Let's Talk Off Broadway

Yvonne Korshak reviews Off-Broadway, Broadway, Film and Art

Tag: Graham Greene

Review | Travels With My Aunt | Based on Graham Greene’s Novel | Adapted by Giles Havergal | Directed by Jonathan Silverstein | Clurman Theatre

… the numinous fluidity of paintings in WW II … 

A stuffy, inhibited 50-year old British banker, Henry, meets up with his mother’s sister, 75-year old Aunt Augusta, at his mother’s funeral and is drawn by her into traveling to far away places and a new view of life with this free-wheeling, libertine, and slightly criminal Aunt.

The first surprise Augusta has up her sleeve is that Henry’s mother, whose ash urn he is clutching, was not really his mother.

Who is his mother?  We know right off the bat.  But it takes Henry the full play to find out.

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Film Note | Brighton Rock | With Sam Riley, Andrea Riseborough, Helen Mirren, and Andy Serkis | Directed by Rowan Joffe | Based on the Novel by Graham Greene

… the hesitation …

I went to Brighton Rock (not usually going to gangster films) because Graham Greene writes great stories and I hoped this one would survive the movie.  It does:  the story is terrific and the film is well done, and well worth seeing.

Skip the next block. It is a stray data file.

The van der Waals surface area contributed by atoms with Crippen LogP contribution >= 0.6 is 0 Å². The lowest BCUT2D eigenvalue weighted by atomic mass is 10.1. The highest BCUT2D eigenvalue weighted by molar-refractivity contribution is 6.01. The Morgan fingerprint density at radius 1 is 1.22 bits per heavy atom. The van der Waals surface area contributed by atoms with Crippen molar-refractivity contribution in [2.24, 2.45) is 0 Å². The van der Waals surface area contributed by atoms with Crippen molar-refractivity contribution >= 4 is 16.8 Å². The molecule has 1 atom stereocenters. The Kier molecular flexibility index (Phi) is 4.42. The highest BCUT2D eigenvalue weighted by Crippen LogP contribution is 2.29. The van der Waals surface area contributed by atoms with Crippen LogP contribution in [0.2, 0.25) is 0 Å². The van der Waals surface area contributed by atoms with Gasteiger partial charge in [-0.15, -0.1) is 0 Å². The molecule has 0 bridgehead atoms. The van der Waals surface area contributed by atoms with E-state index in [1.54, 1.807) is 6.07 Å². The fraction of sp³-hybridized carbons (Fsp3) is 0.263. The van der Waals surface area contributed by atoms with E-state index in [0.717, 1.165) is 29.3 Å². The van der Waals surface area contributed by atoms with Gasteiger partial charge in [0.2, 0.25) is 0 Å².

And at heart an absolute classic on how to build a character and a story on … hesitation.

Set in Brighton, England in the 1960’s, the film tells the story of Pinkie (Sam Riley), a small-time, ruthless gangster trying to be a bigger one.  Killings lead to killings and as Pinkie’s group tries to take over from a rival, powerful gang, Pinkie commits a revenge killing.  On the sunny Brighton boardwalk filled with strollers and “every day” people, Rose (Andrea Riseborough), a waitress in a café, innocently taking the air and reading, accidentally comes into possession of evidence linking Pinkie to the crime, and thus is drawn into his murderous life — it helps that he’s handsome, though awfully grim.

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